This morning I got up early to work so I could carve out an hour for something special before I took the boys to camp for the day. You know the drill if you work outside your home: I powered through emails as the sun came up, responded to some other requests in the inboxes, packed bags for camp with lunches, reminded kids to wear shoes (!), applied sunscreen and we hauled out the door. By 8:00am we’d arrived at the park with donuts and I’d arranged for my mom to meet us in time. I really wanted my 8 year-old to have the opportunity to behold this kind of day from the top with music. A magical little program, Pianos In The Park, made it possible to spin a daydream into reality. There are pianos beautifully planted in parks around Seattle and I knew playing a duet with Grandma would be something special for me to see.
I don’t think my son has any idea that playing a duet with his grandmother, on a cloudless, shimmering new day, in front of Mount Rainer alongside Lake Washington is anything all that special. I really don’t think he knows it’s unusual, which ultimately is a privilege. And as we make experiences for our families we’ll never know what sticks. For me this one will. As his regular day unfolds today I’ve shelved the memory of this morning into longterm storage.
Thing is, we all work so hard to perfect how we execute parenthood. And we all beat ourselves up at times along the way. Often we may not feel good enough. In parenting, the blend of worry, thrill anxiety, guilt, joy, intrigue, and the pure unconditionality of this all generates something very high-stakes. We sometimes don’t even feel the seemingly herculean strikes (piano in the park before camp) are ever enough entrenched with all the demands stemming from work, from our heart and from our hopes. And while I loved the space carved out today for my family and the memory we spun, the minute I dropped them off at camp I started to feel a little behind. Just late to getting to the inboxes again and maybe 10 minutes frame-shifted to the left. Thing is, I mess up all the time with the boys just like every other parent in the universe. We all spend times fretting about competing demands and how we falter; we all worry. I heard an interview on NPR yesterday afternoon where a soon-to-be dad said he just doesn’t worry about anything anymore to which the host wisely responded something like, “Get back to me after you have your baby!” We do just want to raise steady children and the potency of our dreams is immense.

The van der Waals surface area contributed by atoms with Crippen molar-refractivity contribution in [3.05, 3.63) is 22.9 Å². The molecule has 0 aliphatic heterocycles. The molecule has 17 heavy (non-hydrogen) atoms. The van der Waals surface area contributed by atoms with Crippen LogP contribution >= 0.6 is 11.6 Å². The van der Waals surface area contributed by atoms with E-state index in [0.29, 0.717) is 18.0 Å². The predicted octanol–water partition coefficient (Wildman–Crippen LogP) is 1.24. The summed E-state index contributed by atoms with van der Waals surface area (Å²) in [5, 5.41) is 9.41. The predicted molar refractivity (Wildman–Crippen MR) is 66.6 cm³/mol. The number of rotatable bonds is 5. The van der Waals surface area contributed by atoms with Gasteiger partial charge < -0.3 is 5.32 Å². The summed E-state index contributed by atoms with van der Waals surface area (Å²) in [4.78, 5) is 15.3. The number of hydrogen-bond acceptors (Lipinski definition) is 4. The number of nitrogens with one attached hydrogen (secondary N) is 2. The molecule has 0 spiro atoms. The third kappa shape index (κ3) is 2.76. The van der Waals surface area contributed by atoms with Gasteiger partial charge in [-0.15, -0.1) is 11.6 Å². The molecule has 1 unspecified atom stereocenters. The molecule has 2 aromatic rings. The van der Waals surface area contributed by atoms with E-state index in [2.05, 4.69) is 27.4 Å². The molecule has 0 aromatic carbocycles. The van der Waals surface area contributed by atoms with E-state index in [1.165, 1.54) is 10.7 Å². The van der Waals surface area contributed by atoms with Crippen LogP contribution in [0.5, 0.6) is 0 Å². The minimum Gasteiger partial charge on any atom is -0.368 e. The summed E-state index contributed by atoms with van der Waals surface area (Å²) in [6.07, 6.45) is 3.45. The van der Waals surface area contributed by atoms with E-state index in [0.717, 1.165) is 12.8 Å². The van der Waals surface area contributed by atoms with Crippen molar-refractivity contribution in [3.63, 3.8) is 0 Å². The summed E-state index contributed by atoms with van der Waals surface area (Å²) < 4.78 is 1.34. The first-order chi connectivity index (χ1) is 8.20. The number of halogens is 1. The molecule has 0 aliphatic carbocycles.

This ubiquitous worry is why an article I stumbled upon yesterday (read: my mom sent it to me) provided such profound relief: The Gift of The Good Enough Mother. When I shared it on Facebook last night it was crystal clear it resonated with nearly everyone else, too. In it, Dr. Naumburg writes,
Children need their mother (or primary caretaker) to fail them in tolerable ways on a regular basis so they can learn to live in an imperfect world.
Yes, in many ways, I agree….now to believe it enough to ease the tension of the everyday critic.
The piece by Dr Naumburg brought me back this morning to something else I’ve been reading. It’s a book by poet David Whyte entitled, The Heart Aroused. It was written in 1994 so although I’m a bit late to the party, the book has been speaking to me with wild penetrance. It’s about invoking your soul at work amid the corporate and business pressures of doing … anything. Often the things Whyte teaches translates into how I think about parenting. Whyte writes,
Where there is little sense of belonging there is little sense of soul. The soulful qualities of life depend on these qualities of belonging. It seems to me that human beings are always desperate to belong to something larger than themselves. When they do not feel this belonging they not only feel as if they are running in place, they quite often feel as if they are dying in place. Without belonging no attempt to coerce enthusiasm or imagination from us can be sustained for long
And that’s it — belonging. What if we distill the social-emotional task of raising a child to that? We all must help our children earnestly feel and unequivocally know that they belong. Among our family, this community, their school, and the greater forces on Planet Earth. In reality all these little mess-ups may teach them to thrive amid the imperfections of life like Dr Naumburg asserts, yes, but their knowing they really belong will surpass any other lesson or strength we help build.
Today, now away from my boys as they roam around camp, all I can think about is the whisper I want to plant in their ears each day forward — through my words and my actions. When the sun rises, over lunch, at bedtime, and long after they fall asleep this is what I’ll say:
Yes, you belong little boy, you belong. You were meant to be here and oh my goodness we will love you unconditionally forever and ever and ever.